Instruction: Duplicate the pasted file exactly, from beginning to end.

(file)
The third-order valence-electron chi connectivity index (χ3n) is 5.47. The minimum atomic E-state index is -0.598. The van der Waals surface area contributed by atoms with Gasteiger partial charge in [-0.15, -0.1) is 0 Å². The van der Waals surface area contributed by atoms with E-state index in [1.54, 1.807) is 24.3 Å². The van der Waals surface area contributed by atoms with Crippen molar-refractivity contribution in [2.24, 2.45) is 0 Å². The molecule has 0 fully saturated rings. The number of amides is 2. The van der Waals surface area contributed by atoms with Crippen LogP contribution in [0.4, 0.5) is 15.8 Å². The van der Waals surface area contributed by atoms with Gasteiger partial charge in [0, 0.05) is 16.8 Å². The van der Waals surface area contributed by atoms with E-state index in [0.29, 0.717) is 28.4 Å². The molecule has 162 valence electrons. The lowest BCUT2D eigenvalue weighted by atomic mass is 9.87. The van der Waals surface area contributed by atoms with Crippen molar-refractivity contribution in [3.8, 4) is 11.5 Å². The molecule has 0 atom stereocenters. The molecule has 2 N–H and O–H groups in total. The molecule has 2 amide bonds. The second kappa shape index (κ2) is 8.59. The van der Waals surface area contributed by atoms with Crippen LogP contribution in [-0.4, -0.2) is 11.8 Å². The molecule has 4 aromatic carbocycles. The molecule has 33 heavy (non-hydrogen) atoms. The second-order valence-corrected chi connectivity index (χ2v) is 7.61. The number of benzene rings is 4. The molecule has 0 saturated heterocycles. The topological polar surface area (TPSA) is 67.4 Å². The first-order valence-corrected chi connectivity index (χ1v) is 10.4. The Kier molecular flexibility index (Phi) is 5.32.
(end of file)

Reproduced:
The third-order valence-electron chi connectivity index (χ3n) is 5.47. The minimum atomic E-state index is -0.598. The van der Waals surface area contributed by atoms with Gasteiger partial charge in [-0.15, -0.1) is 0 Å². The van der Waals surface area contributed by atoms with E-state index in [1.54, 1.807) is 24.3 Å². The van der Waals surface area contributed by atoms with Crippen molar-refractivity contribution in [2.24, 2.45) is 0 Å². The molecule has 0 fully saturated rings. The number of amides is 2. The van der Waals surface area contributed by atoms with Crippen LogP contribution in [0.4, 0.5) is 15.8 Å². The van der Waals surface area contributed by atoms with Gasteiger partial charge in [0, 0.05) is 16.8 Å². The van der Waals surface area contributed by atoms with E-state index in [0.29, 0.717) is 28.4 Å². The molecule has 162 valence electrons. The lowest BCUT2D eigenvalue weighted by atomic mass is 9.87. The van der Waals surface area contributed by atoms with Crippen molar-refractivity contribution in [3.8, 4) is 11.5 Å². The molecule has 0 atom stereocenters. The molecule has 2 N–H and O–H groups in total. The molecule has 2 amide bonds. The second kappa shape index (κ2) is 8.59. The van der Waals surface area contributed by atoms with Crippen LogP contribution in [-0.4, -0.2) is 11.8 Å². The molecule has 4 aromatic carbocycles. The molecule has 33 heavy (non-hydrogen) atoms. The second-order valence-corrected chi connectivity index (χ2v) is 7.61. The number of benzene rings is 4. The molecule has 0 saturated heterocycles. The topological polar surface area (TPSA) is 67.4 Å². The first-order valence-corrected chi connectivity index (χ1v) is 10.4. The Kier molecular flexibility index (Phi) is 5.32.